We have doubled the quota for non-local students at our universities from 10% to 20%.  We have also launched a government scholarship scheme to recognise the achievements of outstanding students.

 

 

And last year, we kicked off a new PhD Fellowship Scheme to attract students from all over the world to pursue PhD studies in Hong Kong.

 

 

Selected students will be awarded HK$20,000 per month, or around three million Korean won, plus other research-related allowances.  Two students from Korea have been selected for admission to PhD programmes under the scheme in the 2010/11 academic year.  I encourage more students from Korea to apply for the scheme.

 

 

We have also relaxed our immigration and employment restrictions on foreign students.  Non-local students can now take up part-time work, internships and summer jobs.  This will enable them to integrate better into the community.  After graduating, they can remain in Hong Kong without restriction for up to one year.  That should be plenty of time for them to find the right job if they decide to stay in Hong Kong.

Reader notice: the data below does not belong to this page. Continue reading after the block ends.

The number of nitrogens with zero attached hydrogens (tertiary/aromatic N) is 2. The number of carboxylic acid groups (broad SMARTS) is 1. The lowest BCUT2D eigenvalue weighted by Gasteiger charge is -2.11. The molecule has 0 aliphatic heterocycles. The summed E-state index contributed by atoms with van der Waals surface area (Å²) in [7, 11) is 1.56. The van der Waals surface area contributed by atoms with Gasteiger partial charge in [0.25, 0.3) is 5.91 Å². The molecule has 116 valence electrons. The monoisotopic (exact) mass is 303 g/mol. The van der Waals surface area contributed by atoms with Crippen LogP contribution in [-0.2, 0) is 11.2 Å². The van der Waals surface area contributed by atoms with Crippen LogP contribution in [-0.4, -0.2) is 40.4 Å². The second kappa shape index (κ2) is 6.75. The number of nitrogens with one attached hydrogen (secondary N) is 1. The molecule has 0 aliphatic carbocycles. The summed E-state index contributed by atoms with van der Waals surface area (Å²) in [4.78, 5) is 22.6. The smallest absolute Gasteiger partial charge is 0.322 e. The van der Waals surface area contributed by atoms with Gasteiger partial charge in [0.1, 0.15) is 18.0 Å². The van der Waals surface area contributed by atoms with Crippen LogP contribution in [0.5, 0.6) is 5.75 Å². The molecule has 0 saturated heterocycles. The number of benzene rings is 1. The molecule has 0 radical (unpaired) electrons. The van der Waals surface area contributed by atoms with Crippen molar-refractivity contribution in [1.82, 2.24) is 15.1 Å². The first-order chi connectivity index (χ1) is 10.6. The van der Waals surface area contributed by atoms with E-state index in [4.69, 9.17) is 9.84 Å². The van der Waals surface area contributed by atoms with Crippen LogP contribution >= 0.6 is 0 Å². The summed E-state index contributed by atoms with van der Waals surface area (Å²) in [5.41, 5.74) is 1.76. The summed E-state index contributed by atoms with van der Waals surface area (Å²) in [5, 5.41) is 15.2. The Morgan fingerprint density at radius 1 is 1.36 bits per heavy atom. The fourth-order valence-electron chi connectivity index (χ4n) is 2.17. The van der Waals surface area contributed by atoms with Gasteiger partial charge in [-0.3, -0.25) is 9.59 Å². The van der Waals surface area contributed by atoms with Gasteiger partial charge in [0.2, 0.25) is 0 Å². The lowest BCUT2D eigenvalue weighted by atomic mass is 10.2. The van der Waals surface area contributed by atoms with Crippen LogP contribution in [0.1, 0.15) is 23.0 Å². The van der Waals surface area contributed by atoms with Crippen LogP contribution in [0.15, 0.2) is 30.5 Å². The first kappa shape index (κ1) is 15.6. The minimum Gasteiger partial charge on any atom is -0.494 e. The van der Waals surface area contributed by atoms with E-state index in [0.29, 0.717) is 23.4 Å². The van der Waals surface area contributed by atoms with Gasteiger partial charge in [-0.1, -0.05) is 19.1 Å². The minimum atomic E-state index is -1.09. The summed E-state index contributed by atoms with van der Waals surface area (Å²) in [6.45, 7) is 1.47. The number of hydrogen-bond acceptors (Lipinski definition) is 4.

From a small base, we have seen a sharp increase in the number of Korean students taking up courses in Hong Kong. In the current academic year, more than 80 (83) Korean students have enrolled in Hong Kong universities. The previous year only around 30 (33) Korean students enrolled. There is still plenty of room for more.

 

 

Finally, a few more details about our education reform that I mentioned earlier.  This will help to give you a fuller understanding of the direction our education system is headed.